Connecting with Children, from a Therapist's Perspective
Parenting can be tough at times. Sometimes, your child just won’t listen to you. It may be frustrating when you are unsure of what to do to get things to resonate. As therapists, we can offer a different perspective—perhaps one that will benefit your relationship with your child. We have learned many lessons about how to connect with children and improve their behavior through our line of work. Here are some insights to consider:
The Value of Play –
Children learn many skills and lessons through play. When skills are presented through play, children are more open minded, engaged, and excited to learn. You can speak their language and learn about how they see the world by using play and being creative. For example, a therapist might use charades to teach children how to identify and express feelings, play Simon Says to practice following directions, and use games like Jenga and Sorry to teach cooperation and patience.
The Importance of Choice –
Children live in a world where most choices are made for them: what they wear, what they eat, and which activities they're involved in, among other things. Although major decisions will be left up to parents, it's important to give children a say when possible. By giving them a choice, they see that their opinions are valued; it also helps them express their interests and needs. They can decide on colors, clothes, toys, or other choices that you believe they are capable of making on their own. We recommend giving children at least 2-3 options to choose from. Having options is especially helpful for children who like to have control; it helps them learn to control with limitations.
Children Learn From Adults’ Behavior –
Children are constantly learning from us, whether we are actively teaching them or not. Children learn how to express feelings, how to treat others, how to communicate needs, and how to resolve conflicts all by watching adults. If we yell when we’re angry, they learn that this is an acceptable way to express anger or that it is difficult to control anger. On the other end, if we are able to express anger in healthy ways, if we provide reasons for feeling angry, or we take a needed break, children will learn that anger can be spoken about more calmly. Since children are always watching, it’s important to be mindful of our daily behaviors and model good behavior for them.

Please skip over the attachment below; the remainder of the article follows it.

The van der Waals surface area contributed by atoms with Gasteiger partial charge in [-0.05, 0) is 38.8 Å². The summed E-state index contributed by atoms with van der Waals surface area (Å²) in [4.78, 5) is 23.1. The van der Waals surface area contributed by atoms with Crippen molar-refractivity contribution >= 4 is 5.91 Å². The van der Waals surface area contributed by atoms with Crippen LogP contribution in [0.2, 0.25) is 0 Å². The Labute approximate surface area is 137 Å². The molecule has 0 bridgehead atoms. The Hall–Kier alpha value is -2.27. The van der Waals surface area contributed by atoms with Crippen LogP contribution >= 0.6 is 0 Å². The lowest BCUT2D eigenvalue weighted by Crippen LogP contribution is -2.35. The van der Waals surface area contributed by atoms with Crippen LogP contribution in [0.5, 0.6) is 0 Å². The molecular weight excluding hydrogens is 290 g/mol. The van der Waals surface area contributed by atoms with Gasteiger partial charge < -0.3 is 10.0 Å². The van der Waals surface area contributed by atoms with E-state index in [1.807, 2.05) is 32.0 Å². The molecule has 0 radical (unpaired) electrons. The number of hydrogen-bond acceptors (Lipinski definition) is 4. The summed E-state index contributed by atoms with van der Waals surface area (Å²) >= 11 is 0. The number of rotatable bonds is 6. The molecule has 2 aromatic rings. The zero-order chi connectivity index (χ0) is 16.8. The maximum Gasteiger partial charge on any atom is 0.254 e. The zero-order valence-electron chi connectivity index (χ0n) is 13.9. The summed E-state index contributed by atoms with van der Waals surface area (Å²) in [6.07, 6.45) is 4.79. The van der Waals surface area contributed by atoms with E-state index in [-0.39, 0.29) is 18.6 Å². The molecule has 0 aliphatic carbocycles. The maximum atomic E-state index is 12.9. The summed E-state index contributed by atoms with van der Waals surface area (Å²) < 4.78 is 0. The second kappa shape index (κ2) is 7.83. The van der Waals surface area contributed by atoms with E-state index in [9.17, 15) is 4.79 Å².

Rewards and Consequences Keep Them On Track –
Why do you go to work everyday? Besides having a passion for your career, you likely work to earn a paycheck or further develop your skills (reward), and to avoid receiving negative feedback or losing your job (consequences). Children respond to rewards and consequences as well. Remember to acknowledge their positive efforts with rewards (verbal praise, stickers, small toys, or fun experiences) and to reduce negative behavior with consequences (time out or taking privileges away).
There isn’t a guidebook or one-size-fits-all approach to parenting. Every parent will face a time when he or she feels frustrated, upset, or at a loss with his or her child. Sometimes, getting a fresh perspective (from a therapist, for example) can make a big difference in your parenting. Seeing things in a new light may help you develop and improve your relationship with your child.